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In 1632, the first correspondence between Galileo and Torricelli took place where Torricelli wrote on behalf of his professor Castelli. He also further explained in his letter about his interest in mathematics, his exposure to classical texts and his belief in the Copernican theory.
In 1633, in the year of Galileo’s trial, Torricelli was appointed as the secretary of Giovanni Ciampoli. Giovanni was a friend of Galileo, and Torricelli was his secretary for nine years.
By 1641, Torricelli has completed most of his work, which would later be published in three parts of ‘Opera Geometrica’.
During this period, Torricelli also worked and enhanced on Galileo’s theory of parabolic motion of the projectiles and showed it to Castelli. An impressed Castelli wrote to Galileo about Torricelli’s manuscript.
In 1641, Castelli while travelling to Venice, handed a copy of Torricelli’s work to Galileo, and asked him to appoint him as Galileo’s assistant.
On 10th of October in 1641, the aspiring mathematician arrived at Galileo’s house and stayed with the maestro and Viviani, another assistant of Galileo.
Their liaison was short-lived as Galileo died in 1642. When he returned to Rome after Galileo’s demise, Torricelli was appointed in Galileo’s position by the Grand Duke Ferdinando II of Tuscany; however he did not receive the same title of Court Philosopher like his predecessor.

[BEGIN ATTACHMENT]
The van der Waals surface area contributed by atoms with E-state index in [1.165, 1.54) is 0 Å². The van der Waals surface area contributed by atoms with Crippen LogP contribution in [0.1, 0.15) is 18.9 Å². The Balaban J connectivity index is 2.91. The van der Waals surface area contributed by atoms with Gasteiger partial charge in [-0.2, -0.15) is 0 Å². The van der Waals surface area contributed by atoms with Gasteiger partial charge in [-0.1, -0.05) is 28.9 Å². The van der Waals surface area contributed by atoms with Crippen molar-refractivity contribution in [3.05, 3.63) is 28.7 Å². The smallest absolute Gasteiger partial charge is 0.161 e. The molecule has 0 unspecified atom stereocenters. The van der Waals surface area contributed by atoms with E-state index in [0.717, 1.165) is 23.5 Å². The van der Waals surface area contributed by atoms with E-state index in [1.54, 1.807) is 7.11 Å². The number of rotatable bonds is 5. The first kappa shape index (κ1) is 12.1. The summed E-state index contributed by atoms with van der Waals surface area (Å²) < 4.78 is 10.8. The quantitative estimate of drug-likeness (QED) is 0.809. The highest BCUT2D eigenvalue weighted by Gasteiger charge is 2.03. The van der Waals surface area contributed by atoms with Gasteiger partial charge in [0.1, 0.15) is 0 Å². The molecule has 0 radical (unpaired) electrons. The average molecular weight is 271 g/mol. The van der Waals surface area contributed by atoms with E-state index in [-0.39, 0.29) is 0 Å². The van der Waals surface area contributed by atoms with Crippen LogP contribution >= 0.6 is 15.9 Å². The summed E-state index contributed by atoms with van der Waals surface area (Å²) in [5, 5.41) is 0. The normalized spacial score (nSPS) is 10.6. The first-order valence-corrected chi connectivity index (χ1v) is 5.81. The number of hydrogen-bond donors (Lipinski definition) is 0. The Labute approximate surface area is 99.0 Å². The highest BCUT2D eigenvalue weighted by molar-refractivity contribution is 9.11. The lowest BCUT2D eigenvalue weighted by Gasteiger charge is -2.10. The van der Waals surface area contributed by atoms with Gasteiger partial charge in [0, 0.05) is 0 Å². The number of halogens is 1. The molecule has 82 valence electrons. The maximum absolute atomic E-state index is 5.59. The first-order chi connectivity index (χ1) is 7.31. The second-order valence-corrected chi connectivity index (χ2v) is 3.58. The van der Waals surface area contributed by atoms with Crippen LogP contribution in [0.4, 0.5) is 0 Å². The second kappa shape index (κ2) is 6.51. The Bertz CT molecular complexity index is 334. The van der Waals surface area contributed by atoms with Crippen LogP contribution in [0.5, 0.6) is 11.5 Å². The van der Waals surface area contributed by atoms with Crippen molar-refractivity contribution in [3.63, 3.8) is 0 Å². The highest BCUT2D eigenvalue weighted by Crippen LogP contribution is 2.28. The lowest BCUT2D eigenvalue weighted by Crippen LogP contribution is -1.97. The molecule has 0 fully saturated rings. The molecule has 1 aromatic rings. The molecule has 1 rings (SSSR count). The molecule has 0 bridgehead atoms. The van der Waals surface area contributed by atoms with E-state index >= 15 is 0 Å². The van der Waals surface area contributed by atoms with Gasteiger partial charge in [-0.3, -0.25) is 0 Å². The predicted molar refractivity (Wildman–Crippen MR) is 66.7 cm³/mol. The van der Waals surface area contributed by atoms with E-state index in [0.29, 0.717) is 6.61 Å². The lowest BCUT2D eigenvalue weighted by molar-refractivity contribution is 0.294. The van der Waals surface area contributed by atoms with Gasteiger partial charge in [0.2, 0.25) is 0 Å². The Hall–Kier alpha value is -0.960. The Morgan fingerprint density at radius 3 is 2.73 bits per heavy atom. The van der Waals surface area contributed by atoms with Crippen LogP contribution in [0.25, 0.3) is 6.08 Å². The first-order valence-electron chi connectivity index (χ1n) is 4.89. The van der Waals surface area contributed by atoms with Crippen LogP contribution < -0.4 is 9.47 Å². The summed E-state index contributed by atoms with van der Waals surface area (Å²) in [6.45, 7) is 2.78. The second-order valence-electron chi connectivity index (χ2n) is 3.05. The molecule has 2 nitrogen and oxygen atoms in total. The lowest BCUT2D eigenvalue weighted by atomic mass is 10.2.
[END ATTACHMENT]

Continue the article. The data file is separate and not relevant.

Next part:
In his years in Florence, Torricelli carried out a lot of scientific activities and befriended painter Salvatore Rosa, Carlo Dati and the hydraulic engineer Andrea Arighetti. Their friendship led to the inception of ‘Accademia dei Percossi’, where it is believed that the former narrated his comedies.
Torricelli invented the mercury barometer; he came across the idea of designing the device while solving the problem of raising the water level with suction pump. By employing mercury, he found an effective way of creating a sustainable vacuum.
He also discovered ‘Torricelli’s law of fluid dynamics’ and ‘Torricelli’s trumpet’. In the field of mathematics, he tried to bridge the gap between Calculus and Greek geometry.
Major Work
Torricelli was inspired by Galileo’s theory and he wrote a treatise known as ‘De Motu’ or Concerning Movement on mechanics. This treatise was basically an amplification of Galileo’s theory on the motion of projectiles in ‘Discorsi e dimostrazioni matematiche intorno a due nuove scienze’.
In 1644, Torricelli published his works in geometry in ‘Opera Geometrica’ in three parts. This was the only book to be published during his lifetime due to the benevolence of the Grand Duke. The writings had clear exposition making geometry easy to understand as compared to Cavalieri’s convoluted theories.
Personal Life & Legacy
This eminent scientist breathed his last on October 25, 1647, and was interred at the church of ‘Basilica of San Lorenzo’ in Florence.
Awards & Achievements
After Galileo’s death, Torricelli was appointed as the mathematician and philosopher, a position vacated by Galileo by the Grand Duke Ferdinando II of Tuscany.
Torricelli wrote a number of comedies which he disclosed before his esteemed friends in ‘Accademiadei Percossi’. These comedies never survived, but they were definitely written by him, as found in his memoirs which he dictated to Lodovico Serenei from his deathbed.